For starters, specify a requirement or two on what acceptable performance is. Then, start measuring early. Better to know that you are way off the mark early on IMHO. Fixing services that are way too slow late in development or once they are in production often means rewriting the service from scratch in my experience (of course you still call it refactoring in meetings to make everyone feel better ;) ).
I have seen the most performance problems with Persistence.
Another thing to focus on early is how your services will scale. Our system resembles SEDA (Staged Event-Driven Architecture).
- Thread Safe - in our system that is built on top of JMS at the core, we use a JMS ServerSessionPool impl that makes adding threads (sessions) to a service configurable. This is a great way to scale and throttle a service. Sadly, we deal with some obscure stuff that isn't multithreaded - so we have to configure just one thread. For most services, however, you can have 10+ threads waiting to process events
- Competing Consumers & Shared Subscriptions - Anyone familiar with JMS understands competing consumers with Queues. We use SonicMQ, which, also offers this concept with Topics. We use these heavily. It is great because you can spread processing across machines. You can have 1 logical service running on N machines. When it is flooded with events, the processing is evenly distributed across the logical instances of the service.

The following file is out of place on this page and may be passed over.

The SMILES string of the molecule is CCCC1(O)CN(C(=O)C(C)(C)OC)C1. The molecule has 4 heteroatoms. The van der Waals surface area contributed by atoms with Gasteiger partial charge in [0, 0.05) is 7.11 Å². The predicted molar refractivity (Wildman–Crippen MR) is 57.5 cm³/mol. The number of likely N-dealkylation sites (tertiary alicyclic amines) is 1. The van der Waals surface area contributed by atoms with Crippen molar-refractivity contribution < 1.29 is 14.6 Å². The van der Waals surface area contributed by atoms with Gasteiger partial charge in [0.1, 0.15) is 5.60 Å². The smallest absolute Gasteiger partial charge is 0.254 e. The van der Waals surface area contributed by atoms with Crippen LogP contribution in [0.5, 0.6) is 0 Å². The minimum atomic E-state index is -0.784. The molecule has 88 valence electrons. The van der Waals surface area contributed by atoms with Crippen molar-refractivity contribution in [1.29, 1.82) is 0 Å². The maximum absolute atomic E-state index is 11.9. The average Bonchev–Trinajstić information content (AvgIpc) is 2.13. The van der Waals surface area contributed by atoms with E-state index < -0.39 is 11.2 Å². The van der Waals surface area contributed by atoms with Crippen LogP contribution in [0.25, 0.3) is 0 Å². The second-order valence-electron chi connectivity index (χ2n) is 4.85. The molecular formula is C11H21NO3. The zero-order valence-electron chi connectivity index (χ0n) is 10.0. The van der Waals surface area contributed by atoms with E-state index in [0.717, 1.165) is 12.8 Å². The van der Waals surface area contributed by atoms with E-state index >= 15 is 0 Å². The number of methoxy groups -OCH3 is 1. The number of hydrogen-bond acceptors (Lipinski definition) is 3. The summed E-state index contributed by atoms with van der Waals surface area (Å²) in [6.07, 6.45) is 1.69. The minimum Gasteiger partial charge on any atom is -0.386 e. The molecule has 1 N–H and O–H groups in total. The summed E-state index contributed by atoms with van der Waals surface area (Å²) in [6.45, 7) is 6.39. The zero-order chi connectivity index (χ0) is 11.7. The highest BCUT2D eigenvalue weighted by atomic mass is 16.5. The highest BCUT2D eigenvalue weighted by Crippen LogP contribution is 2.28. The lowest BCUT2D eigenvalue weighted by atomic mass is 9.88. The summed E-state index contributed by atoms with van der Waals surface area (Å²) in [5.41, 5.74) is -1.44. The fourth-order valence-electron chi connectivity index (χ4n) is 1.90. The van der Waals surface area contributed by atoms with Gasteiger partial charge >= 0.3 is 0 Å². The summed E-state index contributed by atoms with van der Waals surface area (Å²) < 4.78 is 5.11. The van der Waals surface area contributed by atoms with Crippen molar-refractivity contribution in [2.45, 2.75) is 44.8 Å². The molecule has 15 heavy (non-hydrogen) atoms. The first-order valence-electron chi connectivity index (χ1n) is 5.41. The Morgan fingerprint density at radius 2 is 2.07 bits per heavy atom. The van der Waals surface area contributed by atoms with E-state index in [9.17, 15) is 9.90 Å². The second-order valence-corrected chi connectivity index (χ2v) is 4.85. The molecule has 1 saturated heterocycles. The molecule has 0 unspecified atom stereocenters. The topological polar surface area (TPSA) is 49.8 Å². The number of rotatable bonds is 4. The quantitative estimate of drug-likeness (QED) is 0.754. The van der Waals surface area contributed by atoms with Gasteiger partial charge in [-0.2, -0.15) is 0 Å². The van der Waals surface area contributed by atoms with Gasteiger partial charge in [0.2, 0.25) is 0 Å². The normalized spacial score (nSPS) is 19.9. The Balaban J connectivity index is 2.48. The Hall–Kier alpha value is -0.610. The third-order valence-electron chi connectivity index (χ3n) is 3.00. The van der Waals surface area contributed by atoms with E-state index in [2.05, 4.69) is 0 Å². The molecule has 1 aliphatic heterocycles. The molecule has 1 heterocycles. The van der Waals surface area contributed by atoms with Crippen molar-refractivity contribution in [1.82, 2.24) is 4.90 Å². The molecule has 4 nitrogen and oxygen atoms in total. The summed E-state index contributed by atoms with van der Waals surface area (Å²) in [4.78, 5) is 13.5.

Last thing I'll mention is async processing. This is huge in an EDA system - basically everything is async. But some developer's little minds don't like async and want to make it sync. You must find these people early and get them off the project. Just kidding (kinda). We had a couple problems with performance like this. Our login for instance was a dog at one point. This was because it was sync and the granularity of service calls was awful. So we "refactored" (where "refactor" means tore out old code and stomped on it and called it names, then wrote it again from scratch). We rewrote it in a way that was async. When a user logs in, an event is generated that the system responds to. Immediately after the login event is produced the first page of the UI is displayed. Other events in the backend are produced that the UI is interested in. So it listens for these events. The key is with the rewrite, we don't make that process sync. When the events the UI needs are produced, the UI receives them async.